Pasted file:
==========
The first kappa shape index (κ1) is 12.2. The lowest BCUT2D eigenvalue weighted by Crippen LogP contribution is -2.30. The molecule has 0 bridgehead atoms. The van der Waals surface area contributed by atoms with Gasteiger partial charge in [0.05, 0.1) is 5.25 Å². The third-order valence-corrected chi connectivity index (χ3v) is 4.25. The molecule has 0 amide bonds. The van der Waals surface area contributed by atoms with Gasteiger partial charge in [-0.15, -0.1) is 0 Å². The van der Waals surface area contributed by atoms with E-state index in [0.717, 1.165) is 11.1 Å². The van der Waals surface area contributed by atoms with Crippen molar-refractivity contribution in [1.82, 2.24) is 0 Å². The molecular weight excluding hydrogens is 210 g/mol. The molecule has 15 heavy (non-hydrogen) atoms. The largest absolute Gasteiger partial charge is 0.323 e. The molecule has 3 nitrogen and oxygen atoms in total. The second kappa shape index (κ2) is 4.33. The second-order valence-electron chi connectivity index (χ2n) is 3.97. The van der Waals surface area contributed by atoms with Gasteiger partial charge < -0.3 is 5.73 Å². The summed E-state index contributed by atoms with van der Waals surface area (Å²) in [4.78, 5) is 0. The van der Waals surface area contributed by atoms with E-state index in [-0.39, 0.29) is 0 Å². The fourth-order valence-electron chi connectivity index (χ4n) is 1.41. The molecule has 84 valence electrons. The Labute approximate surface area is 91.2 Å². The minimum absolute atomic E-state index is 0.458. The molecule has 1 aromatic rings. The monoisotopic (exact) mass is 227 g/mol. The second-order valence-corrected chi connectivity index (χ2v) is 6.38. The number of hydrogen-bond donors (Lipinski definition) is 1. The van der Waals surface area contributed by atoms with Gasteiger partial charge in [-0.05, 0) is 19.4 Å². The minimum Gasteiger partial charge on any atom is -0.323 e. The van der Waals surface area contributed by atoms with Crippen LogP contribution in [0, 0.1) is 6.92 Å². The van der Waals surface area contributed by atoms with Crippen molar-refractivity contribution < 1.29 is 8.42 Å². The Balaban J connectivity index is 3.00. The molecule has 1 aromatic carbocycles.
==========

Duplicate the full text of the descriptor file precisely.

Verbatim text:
The first kappa shape index (κ1) is 12.2. The lowest BCUT2D eigenvalue weighted by Crippen LogP contribution is -2.30. The molecule has 0 bridgehead atoms. The van der Waals surface area contributed by atoms with Gasteiger partial charge in [0.05, 0.1) is 5.25 Å². The third-order valence-corrected chi connectivity index (χ3v) is 4.25. The molecule has 0 amide bonds. The van der Waals surface area contributed by atoms with Gasteiger partial charge in [-0.15, -0.1) is 0 Å². The van der Waals surface area contributed by atoms with E-state index in [0.717, 1.165) is 11.1 Å². The van der Waals surface area contributed by atoms with Crippen molar-refractivity contribution in [1.82, 2.24) is 0 Å². The molecular weight excluding hydrogens is 210 g/mol. The molecule has 15 heavy (non-hydrogen) atoms. The largest absolute Gasteiger partial charge is 0.323 e. The molecule has 3 nitrogen and oxygen atoms in total. The second kappa shape index (κ2) is 4.33. The second-order valence-electron chi connectivity index (χ2n) is 3.97. The van der Waals surface area contributed by atoms with Gasteiger partial charge < -0.3 is 5.73 Å². The summed E-state index contributed by atoms with van der Waals surface area (Å²) in [4.78, 5) is 0. The van der Waals surface area contributed by atoms with E-state index in [-0.39, 0.29) is 0 Å². The fourth-order valence-electron chi connectivity index (χ4n) is 1.41. The molecule has 84 valence electrons. The Labute approximate surface area is 91.2 Å². The minimum absolute atomic E-state index is 0.458. The molecule has 1 aromatic rings. The monoisotopic (exact) mass is 227 g/mol. The second-order valence-corrected chi connectivity index (χ2v) is 6.38. The number of hydrogen-bond donors (Lipinski definition) is 1. The van der Waals surface area contributed by atoms with Gasteiger partial charge in [-0.05, 0) is 19.4 Å². The minimum Gasteiger partial charge on any atom is -0.323 e. The van der Waals surface area contributed by atoms with Crippen LogP contribution in [0, 0.1) is 6.92 Å². The van der Waals surface area contributed by atoms with Crippen molar-refractivity contribution < 1.29 is 8.42 Å². The Balaban J connectivity index is 3.00. The molecule has 1 aromatic carbocycles.